2020/09/10 | People | Robotics
The Motor Learning and Neurorehabilitation Group Head and SNSF Professor Laura Marchal-Crespo will be starting a position as Associate Professor at the Delft University of Technology, Netherlands on 15 September 2020. The ARTORG Center congratulates her on this important next career step, perfectly in line with her academic interests in human-robot interaction, human motor control, and rehabilitation robotics. Laura Marchal-Crespo will continue her research and student supervision with the ARTORG Center on a part-time basis.
Laura Marchal-Crespo's research has always been concerned with tackling clinical problems. Her expertise in advanced neurorehabilitation started with a PhD in rehabilitation and assistive robotics from the Department of Mechanical and Aerospace Engineering at the University of California at Irvine, USA, before she became a senior researcher at the ETH Zurich under Prof. Robert Riener. In 2017 she joined the ARTORG Center establishing her research lab as a SNSF Professor. She is part of the National Competence Center in Research for Robotics and was awarded core research funding.
In her current projects, Laura Marchal-Crespo works on refining rehabilitation robotics to suit the individual needs of patients and optimize treatment outcomes. She and her team employ electroencephalography and magnetic resonance imaging to identify neurocognitive markers underlying motor learning. By integrating meaningful virtual and augmented reality tasks into training routines they aim to improve compliance of brain-injured patients with robotic training to re-learn motor skills. The vision is to transform robotics and VR into effective and standardised tools in healthcare that can be used effectively with minimal training and to maximal effect.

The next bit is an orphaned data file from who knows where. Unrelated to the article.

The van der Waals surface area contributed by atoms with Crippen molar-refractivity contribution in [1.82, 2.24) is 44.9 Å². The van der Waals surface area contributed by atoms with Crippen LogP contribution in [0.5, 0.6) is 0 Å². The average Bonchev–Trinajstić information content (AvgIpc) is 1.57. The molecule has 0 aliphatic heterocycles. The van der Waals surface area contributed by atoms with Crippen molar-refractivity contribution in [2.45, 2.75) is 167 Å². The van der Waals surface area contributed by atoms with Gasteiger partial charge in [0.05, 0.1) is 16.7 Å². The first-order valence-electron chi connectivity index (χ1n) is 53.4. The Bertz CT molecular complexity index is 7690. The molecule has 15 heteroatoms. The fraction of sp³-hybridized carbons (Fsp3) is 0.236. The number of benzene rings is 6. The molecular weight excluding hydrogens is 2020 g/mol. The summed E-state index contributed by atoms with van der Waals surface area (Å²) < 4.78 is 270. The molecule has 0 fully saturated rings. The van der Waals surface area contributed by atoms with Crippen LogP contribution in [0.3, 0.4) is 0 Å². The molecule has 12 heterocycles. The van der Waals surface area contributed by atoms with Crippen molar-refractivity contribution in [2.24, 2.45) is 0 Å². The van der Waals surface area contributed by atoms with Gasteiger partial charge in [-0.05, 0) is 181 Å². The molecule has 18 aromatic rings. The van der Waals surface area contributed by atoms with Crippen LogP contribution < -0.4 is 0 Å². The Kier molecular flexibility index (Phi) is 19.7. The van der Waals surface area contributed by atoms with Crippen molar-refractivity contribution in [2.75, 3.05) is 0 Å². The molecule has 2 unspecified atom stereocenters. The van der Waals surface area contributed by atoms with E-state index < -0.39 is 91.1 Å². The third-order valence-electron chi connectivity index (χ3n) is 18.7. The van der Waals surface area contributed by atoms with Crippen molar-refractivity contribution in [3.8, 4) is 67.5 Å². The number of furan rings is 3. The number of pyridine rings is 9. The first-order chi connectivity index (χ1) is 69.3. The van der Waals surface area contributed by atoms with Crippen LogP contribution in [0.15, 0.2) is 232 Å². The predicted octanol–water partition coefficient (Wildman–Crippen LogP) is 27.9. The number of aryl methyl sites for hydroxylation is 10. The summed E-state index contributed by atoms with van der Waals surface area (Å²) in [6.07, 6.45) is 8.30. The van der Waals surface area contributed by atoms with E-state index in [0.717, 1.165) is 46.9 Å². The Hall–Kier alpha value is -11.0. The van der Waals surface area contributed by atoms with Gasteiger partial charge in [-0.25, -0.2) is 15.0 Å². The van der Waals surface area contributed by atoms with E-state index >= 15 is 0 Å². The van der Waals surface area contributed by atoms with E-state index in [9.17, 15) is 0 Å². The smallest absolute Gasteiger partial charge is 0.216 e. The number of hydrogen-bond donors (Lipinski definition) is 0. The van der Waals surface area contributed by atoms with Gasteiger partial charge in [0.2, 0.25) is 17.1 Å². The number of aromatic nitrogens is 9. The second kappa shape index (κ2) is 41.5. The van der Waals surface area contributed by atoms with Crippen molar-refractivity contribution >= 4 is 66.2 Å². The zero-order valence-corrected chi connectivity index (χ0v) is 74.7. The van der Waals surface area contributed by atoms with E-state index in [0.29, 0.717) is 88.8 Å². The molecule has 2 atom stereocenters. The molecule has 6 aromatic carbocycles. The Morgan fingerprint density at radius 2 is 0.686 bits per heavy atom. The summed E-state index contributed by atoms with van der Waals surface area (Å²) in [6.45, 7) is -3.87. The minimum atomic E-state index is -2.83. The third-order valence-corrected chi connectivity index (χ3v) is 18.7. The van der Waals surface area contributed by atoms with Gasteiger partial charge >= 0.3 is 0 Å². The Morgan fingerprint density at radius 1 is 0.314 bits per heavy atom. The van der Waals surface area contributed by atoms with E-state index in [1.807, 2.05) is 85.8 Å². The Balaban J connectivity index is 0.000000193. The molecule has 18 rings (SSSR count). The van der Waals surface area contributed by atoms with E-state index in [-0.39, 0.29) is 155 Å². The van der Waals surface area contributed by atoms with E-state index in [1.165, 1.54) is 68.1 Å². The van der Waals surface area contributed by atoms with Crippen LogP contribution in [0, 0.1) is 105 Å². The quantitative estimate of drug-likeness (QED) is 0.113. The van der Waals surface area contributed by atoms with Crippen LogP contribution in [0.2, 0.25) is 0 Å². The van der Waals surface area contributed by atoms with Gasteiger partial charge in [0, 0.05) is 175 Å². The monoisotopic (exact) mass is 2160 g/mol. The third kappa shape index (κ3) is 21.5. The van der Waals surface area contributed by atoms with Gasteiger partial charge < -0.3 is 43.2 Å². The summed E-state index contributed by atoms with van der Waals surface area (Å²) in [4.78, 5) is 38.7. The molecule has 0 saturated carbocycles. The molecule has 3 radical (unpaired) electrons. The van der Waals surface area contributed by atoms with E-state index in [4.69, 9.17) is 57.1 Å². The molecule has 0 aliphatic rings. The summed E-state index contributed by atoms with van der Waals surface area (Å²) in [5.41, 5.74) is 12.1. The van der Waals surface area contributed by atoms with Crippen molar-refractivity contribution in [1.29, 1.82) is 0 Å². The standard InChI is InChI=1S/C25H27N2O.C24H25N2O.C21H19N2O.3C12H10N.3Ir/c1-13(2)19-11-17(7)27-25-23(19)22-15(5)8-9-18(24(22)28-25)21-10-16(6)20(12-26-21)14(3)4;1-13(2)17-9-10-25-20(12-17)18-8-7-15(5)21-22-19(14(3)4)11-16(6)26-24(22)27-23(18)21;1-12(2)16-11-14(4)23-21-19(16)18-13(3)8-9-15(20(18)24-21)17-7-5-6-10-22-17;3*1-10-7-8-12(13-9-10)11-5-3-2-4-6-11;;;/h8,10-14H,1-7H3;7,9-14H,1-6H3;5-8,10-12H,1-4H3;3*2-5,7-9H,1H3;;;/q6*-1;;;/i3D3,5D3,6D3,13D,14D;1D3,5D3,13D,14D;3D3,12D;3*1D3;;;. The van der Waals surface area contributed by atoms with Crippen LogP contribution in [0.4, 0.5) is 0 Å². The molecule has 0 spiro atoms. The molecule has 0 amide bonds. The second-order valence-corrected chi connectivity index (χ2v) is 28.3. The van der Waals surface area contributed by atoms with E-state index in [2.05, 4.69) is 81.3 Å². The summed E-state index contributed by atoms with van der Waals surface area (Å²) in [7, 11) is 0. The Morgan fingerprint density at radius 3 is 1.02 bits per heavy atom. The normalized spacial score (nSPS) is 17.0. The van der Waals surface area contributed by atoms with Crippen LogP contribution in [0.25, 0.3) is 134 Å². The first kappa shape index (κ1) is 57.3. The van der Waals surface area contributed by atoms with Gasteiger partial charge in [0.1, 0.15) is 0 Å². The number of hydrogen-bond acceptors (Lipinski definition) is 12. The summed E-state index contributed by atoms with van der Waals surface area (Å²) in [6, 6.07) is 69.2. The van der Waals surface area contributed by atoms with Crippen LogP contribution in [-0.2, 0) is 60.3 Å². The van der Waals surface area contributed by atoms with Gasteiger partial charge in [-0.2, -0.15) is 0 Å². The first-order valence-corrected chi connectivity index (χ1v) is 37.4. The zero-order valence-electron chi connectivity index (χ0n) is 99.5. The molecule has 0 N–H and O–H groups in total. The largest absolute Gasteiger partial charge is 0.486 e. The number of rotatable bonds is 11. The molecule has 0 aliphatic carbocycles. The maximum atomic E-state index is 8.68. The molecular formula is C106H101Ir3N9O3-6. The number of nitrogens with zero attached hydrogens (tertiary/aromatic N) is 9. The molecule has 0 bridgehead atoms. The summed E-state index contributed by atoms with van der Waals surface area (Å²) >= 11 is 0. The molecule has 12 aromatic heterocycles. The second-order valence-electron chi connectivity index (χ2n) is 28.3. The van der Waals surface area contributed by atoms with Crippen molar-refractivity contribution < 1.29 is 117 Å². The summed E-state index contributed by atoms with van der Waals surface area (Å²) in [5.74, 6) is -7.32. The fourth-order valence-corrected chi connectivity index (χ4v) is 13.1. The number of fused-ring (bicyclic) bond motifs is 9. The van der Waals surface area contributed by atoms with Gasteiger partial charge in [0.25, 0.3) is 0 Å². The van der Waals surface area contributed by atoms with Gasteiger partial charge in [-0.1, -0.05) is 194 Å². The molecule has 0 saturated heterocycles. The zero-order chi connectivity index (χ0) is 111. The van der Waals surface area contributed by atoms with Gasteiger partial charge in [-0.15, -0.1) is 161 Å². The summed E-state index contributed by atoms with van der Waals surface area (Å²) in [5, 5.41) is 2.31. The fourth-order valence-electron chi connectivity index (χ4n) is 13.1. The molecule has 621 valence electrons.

More than 50 articles in high-quality engineering and neuroscience journals and peer-reviewed conference papers have been published by Laura Marchal-Crespo. She has teaching experience at undergraduate and graduate levels and has co-taught the “Rehabilitation Technology" and “Medical Robotics" courses of the Bern Master's program in Biomedical Engineering. She enjoys mentoring and supervising biomedical engineering students, serving as a role model for females aiming for an academic career in the field.
Motor Learning and Neurorehabilitation